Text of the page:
The “De-mythification” Series
Part 1: The Real-Time Unicorn
This is part one of a series I call the “de-mythification” series, wherein I’ll aim to clear up some of the more widespread myths in the big data marketplace.
In the first of this multi-part series, I’ll address one of the most common myths my colleagues and I have to confront in the Big Data marketplace today: the notion of “real-time” data visibility. Whether it’s real-time analytics or real-time data, the same misconception always seems to come up. So I figured I’d address this, define what “real-time” really means, and provide readers some advice on how to approach this topic in a productive way.
First of all, let’s establish the theoretical definition of “real-time” data visibility. In the purest interpretation, it means that as some data is generated – say, a row of log data in an Apache web server – the data would immediately be queryable. What does that imply? Well, we’d have to parse the row into something readable by a query engine – so some program would have to ingest the row, parse the row, characterize it in terms of metadata, and understand enough about the data in that row to determine a decent machine-level plan for querying it. Now since all our systems are limited by that pesky “speed of light” thing, we can’t move data any faster than that – considerably slower in fact. So even if we only need to move the data through the internal wires of the same computer where the data is generated, it would take measurable time to get the row ready for query. And let’s not forget the time required for the CPU to actually perform the operations on the data. It may be nanoseconds, milliseconds, or longer, but in any event it’s a non-zero amount of time.
So “real-time” never, ever means real-time, despite marketing myths to the contrary.
There are two exceptions to this – slowing down time inside the machine, or technology which queries a stream of data as it flows by (typically called complex event processing, or CEP). With regard to the first option: let’s say we wanted to make data queryable as soon as the row is generated. We could make the flow from the logger to the query engine part of one synchronous process. So the weblog row wouldn’t actually be written until it were also processed and ready for query. Those of you who administer web and application infrastructures are probably getting gray hair just reading this as you can imagine the performance impact to a web application. So, in the real world, this is a non-starter. The other option – CEP – is exotic and typically very expensive, and while it will tell you what’s happening at the current moment, it’s not designed to build analytics models. It’s largely used to put those models to work in a real-time application such as currency arbitrage.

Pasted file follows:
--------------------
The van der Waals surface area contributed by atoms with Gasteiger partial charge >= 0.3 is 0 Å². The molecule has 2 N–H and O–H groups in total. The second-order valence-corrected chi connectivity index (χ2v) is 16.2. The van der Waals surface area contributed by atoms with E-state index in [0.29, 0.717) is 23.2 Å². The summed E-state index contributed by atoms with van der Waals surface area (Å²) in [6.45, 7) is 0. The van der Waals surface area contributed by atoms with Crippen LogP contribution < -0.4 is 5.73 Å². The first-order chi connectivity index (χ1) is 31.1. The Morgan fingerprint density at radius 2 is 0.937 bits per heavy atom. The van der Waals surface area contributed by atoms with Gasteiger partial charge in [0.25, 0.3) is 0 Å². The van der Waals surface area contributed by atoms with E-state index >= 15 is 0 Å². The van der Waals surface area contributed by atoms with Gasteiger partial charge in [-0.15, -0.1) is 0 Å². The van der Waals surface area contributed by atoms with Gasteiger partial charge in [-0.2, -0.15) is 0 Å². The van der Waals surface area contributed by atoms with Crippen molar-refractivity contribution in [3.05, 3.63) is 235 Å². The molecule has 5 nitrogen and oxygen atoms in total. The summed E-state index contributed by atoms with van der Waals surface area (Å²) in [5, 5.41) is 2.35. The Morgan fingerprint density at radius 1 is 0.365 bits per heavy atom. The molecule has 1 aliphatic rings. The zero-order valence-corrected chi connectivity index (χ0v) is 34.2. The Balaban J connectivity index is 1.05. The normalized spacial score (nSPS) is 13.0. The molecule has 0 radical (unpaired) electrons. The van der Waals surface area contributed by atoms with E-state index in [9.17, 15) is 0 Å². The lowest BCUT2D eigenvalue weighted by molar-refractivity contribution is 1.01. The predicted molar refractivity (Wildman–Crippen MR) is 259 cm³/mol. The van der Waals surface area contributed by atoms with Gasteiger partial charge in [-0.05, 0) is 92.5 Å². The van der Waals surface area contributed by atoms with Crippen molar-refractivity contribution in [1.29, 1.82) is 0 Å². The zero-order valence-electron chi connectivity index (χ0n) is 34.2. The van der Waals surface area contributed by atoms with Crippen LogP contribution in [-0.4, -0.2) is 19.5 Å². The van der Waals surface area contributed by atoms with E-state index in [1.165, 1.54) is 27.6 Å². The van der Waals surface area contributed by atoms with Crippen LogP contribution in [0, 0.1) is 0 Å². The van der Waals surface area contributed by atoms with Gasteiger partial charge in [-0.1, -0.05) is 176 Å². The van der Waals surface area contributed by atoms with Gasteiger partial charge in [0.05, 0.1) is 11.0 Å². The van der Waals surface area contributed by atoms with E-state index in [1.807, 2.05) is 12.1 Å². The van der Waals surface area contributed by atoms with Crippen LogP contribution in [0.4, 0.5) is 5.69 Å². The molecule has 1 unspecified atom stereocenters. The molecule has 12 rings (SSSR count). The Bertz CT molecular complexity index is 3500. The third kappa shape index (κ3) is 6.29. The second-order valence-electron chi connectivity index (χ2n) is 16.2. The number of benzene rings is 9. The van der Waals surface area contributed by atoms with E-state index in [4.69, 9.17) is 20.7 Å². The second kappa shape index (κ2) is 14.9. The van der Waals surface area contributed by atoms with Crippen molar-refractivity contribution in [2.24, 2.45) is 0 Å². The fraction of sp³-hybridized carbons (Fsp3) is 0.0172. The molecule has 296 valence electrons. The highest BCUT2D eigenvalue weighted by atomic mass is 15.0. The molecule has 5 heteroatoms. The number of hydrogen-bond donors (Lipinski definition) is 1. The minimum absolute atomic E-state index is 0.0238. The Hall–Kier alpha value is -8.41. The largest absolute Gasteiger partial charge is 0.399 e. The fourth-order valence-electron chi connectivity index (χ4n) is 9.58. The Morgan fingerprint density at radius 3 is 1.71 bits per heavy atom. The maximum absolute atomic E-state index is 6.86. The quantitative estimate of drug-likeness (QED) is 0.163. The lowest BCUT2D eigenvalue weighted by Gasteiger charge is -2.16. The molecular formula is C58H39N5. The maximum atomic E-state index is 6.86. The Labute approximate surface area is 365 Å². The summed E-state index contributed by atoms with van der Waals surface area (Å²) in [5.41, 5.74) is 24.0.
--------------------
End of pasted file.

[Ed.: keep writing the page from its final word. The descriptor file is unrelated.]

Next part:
So, given all this, what’s a good working definition of “real-time” in the world of big data analytics?
Most organizations define it this way: “As fast as it can be done providing a correct answer and not torpedoing the rest of the infrastructure or the technology budget”.
Once everyone gets comfortable with that definition, then we can discuss the real goal: reducing the time to useful visibility of the data to an optimal minimum. This might mean a few seconds, it might mean a few minutes, or it might mean hours or longer. In fact, for years now I’ve found that once we get the IT department comfortable with the practical definition of real-time, it invariably turns out that the CEO/CMO/CFO/etc. really meant exactly that when they said they needed real-time visibility to the data. So, in other words, when the CEO said “real-time”, she meant “within fifteen minutes” or something along those lines.
This then becomes a realistic goal we can work towards in terms of engineering product, field deployment, customer production work, etc. Ironically, chasing the real-time unicorn can actually impede efforts to develop high speed data flows by forcing the team to chase unrealistic targets for which, at the end of the day, there is no quantifiable business value.
So when organizations say they need “real-time” visibility to the data, I recommend not walking away from that conversation until fully understanding just what that phrase means, and using that as the guiding principle in technology selection and design.
I hope readers found this helpful! In the remaining segments of this series, I’ll address other areas of confusion in the Big Data marketplace. So stay tuned!
Next up: The Unstructured Leprechaun